Metabolic syndrome

Diabetes, Heart, Men's Health, Weight loss, Women's Health | April 14, 2018 | Author: Naturopath

heart, weight gain, diabetes

Metabolic syndrome

Metabolic syndrome is a group of conditions that increase your risk of developing heart disease, diabetes and stroke. Having high fats in the blood, high blood pressure, insulin resistance and being overweight are the main components involved in metabolic syndrome or syndrome X. A staggering amount of Australian’s (more than 35%) have metabolic syndrome. Fortunately, it can be easily prevented by eating a healthy diet, staying physically active and maintaining a healthy weight.

Metabolic syndrome criteria

Metabolic syndrome is not a disease itself but a cluster of disorders that increase your risk of cardiovascular disease and diabetes. To be diagnosed with metabolic syndrome you must have three or more of the following:

  • Raised blood pressure (hypertension)
  • Excess weight—especially around the abdomen
  • High blood triglycerides
  • Low levels of the “good” cholesterol (high density lipoproteins)
  • Diabetes or pre-diabetes

Hypertension

High blood pressure is a condition in which the force of the blood against the artery walls is too high. It causes the heart to work harder to pump blood around the body. The size of our blood vessels can help control our blood pressure, but they can become narrowed due to a build up of fatty plaques or chronic stress.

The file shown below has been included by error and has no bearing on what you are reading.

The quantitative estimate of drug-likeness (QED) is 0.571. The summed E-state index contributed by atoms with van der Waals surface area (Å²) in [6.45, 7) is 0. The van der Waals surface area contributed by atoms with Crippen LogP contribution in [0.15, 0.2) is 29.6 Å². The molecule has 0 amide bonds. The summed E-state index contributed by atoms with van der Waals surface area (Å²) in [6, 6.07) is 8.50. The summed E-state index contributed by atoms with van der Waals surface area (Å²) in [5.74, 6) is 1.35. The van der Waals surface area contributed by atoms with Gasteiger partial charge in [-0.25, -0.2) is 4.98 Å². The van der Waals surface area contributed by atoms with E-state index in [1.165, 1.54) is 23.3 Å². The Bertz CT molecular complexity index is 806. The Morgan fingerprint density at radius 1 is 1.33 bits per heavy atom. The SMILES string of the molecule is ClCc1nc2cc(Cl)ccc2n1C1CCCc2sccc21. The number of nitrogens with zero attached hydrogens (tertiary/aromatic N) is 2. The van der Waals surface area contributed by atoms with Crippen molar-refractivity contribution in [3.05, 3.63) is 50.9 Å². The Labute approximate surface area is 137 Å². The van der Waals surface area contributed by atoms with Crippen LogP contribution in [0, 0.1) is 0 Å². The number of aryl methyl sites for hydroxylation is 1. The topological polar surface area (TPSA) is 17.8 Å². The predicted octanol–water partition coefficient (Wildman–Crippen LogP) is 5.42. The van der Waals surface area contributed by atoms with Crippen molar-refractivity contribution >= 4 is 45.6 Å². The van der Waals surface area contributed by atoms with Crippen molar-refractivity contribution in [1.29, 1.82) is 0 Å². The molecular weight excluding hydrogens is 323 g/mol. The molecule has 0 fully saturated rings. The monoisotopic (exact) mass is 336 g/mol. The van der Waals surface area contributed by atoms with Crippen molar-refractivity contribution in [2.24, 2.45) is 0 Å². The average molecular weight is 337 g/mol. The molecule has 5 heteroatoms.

Click Here For Article on Cardiovascular Disease

Obesity

Metabolic syndrome criteriaBeing overweight or obese is a risk factor for metabolic syndrome—particularly if the weight is distributed around the abdomen and upper body (central obesity). This puts extra pressure on vital organs and significantly increases your risk of cardiovascular disease. A good way to determine your risk is by measuring your waist circumference. As a general rule, if your waist measures 90-94cm or more for men or 80cm or more for women you probably need to lose some weight.
Click Here For Article

Cholesterol and triglycerides

An important measure of heart health, cholesterol and triglycerides are types of fats or lipids which can accumulate in the blood. Cholesterol is naturally produced by the liver and is used to build and maintain cells.
Click Here For more information about Cholesterol.
Triglycerides store unused calories and provide your body with energy. Although these functions are beneficial, when you have excess amounts of these lipids there are detrimental effects to your health.

LDL (low-density lipoprotein) cholesterol is the ‘bad’ form because:

  • It can form plaques in the arteries and contribute to arteriosclerosis
  • Higher levels reflect an increased risk of cardiovascular disease and are usually seen in metabolic syndrome